The revisions start with the mainplane's leading edge, which is shaped differently in the outer section, with the strakes beneath the wing being altered slightly too.

Meanwhile, the shape of the upper flap was also refined, with the dip in the central section offering the most visible reference point to how the wing is more loaded in the outer section.

Alfa Romeo

Alfa Romeo Racing C41 floor comparison

Alfa Romeo Racing C41 floor comparison

Photo by: Giorgio Piola

Alfa Romeo has become the ninth and likely the last team to adopt the Z-shaped floor configuration this season, given Haas has no intention of bringing big upgrades to the VF-21 this season.

The floor introduced by Alfa Romeo includes what is now standard fare - a cutout paired with two outwardly angled fins. Or at least that's what you'd presume.

However, those two angled fins were already a fixture on the C41's floor and have not been moved to a more outboard position to coincide with the cutout as you'd expect.

Four more twisted and outwardly angled fins have been added to the floor alongside the detached floor scrolls, which likely drive the airflow toward the new floor cutout to help enhance its effect.

This is a similar design feature to ones seen on several cars this season, with Red Bull, Alpha Tauri, Williams and Aston Martin all sporting their own variants.

The cutout allows a section of the floor to be returned parallel to the car's centerline, giving the designers more of an aerodynamically familiar behaviour than the tapered floor the rules intended.

However, how much of the floor still needs to taper ahead and beyond the parallel section is dependent on how much of the floor tit is willing to cut away.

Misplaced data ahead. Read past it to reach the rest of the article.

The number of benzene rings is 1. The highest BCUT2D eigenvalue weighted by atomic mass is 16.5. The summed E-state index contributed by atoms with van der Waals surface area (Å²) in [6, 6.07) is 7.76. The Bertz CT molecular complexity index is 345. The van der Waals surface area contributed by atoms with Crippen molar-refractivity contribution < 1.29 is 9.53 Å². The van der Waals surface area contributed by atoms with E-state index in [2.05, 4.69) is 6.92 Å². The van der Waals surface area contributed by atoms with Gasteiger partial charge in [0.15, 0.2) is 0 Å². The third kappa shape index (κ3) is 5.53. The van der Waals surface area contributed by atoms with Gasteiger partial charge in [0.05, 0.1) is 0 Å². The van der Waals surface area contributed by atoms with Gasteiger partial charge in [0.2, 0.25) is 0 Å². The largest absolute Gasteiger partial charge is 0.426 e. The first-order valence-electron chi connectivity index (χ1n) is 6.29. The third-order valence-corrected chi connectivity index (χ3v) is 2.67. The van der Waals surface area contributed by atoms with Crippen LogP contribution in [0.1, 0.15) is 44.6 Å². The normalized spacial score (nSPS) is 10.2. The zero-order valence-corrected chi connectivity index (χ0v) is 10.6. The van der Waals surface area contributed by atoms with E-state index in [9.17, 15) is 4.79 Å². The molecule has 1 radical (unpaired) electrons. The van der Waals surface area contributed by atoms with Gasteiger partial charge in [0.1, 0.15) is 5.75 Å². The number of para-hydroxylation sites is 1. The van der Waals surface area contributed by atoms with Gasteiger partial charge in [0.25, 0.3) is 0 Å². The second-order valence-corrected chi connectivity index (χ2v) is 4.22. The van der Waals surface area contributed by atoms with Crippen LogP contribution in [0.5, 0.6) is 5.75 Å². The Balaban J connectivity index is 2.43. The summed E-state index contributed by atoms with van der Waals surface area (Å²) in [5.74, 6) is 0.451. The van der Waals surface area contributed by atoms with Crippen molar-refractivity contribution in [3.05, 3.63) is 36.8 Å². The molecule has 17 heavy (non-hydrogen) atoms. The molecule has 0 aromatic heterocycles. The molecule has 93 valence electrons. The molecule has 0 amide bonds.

The rest

Aston Martin Racing AMR21 floor

Aston Martin Racing AMR21 floor

Photo by: Giorgio Piola

Aston Martin has been the most aggressive in that regard, cutting away a substantial section of the floor in order that only a short section has to be tapered ahead of the rear tyre.

McLaren MCL35M new floor

McLaren MCL35M new floor

Photo by: Giorgio Piola

McLaren introduced its Z-Shaped floor at the Spanish GP and it still features a fairly sizable tapered section at the rear.

Ferrari SF21 floor

Ferrari SF21 floor

Photo by: Giorgio Piola

Ferrari tested their Z-Shaped floor in Portugal but only raced it for the first time in Monaco

Red Bull Racing RB16B floor comparison

Red Bull Racing RB16B floor comparison

Photo by: Giorgio Piola

Red Bull had the Z-Shaped floor at the beginning of the season but has made optimisations during the opening few races, with the fin and detached floor scrolls now creating a junction at the cutout.

Mercedes AMG F1 W12 floor

Mercedes AMG F1 W12 floor

Photo by: Giorgio Piola

Mercedes hid its floor during the car's launch in an effort to prevent other teams, who may not have looked into the arrangement, from getting a head start in designing its own variant. It only has a very short section of the floor that's been returned parallel to the car's centreline, as it has focused more of its attention on the rear section, which whilst tapered also has a sizable array of aerodynamic furniture on the top surface and has been upturned ahead of the rear tyre.

Alfa Romeo has also retained the scroll-like edge on the side of their floor as it tapers back towards the rear tyre, with the designers using this as a way of manipulating the airflow, in an effort to reduce the disruption that might otherwise be caused to the diffuser.

Alpine A521 bargeboard

Alpine A521 bargeboard

Photo by: Uncredited

Alpine continues to search for performance with race by race optimisations, with the bargeboard cluster the subject of those alterations for the Monaco GP.

The team has not only added a substantial horn-like winglet that hangs from the main vertical element (red arrow), it also deleted some of the 'teeth' from the cluster too (inset, highlighted in yellow)

Paired with this, the team has also run a slightly different floor configuration in Monaco, suggesting that it has options available to it depending on the prevailing circuit characteristics and overall load required.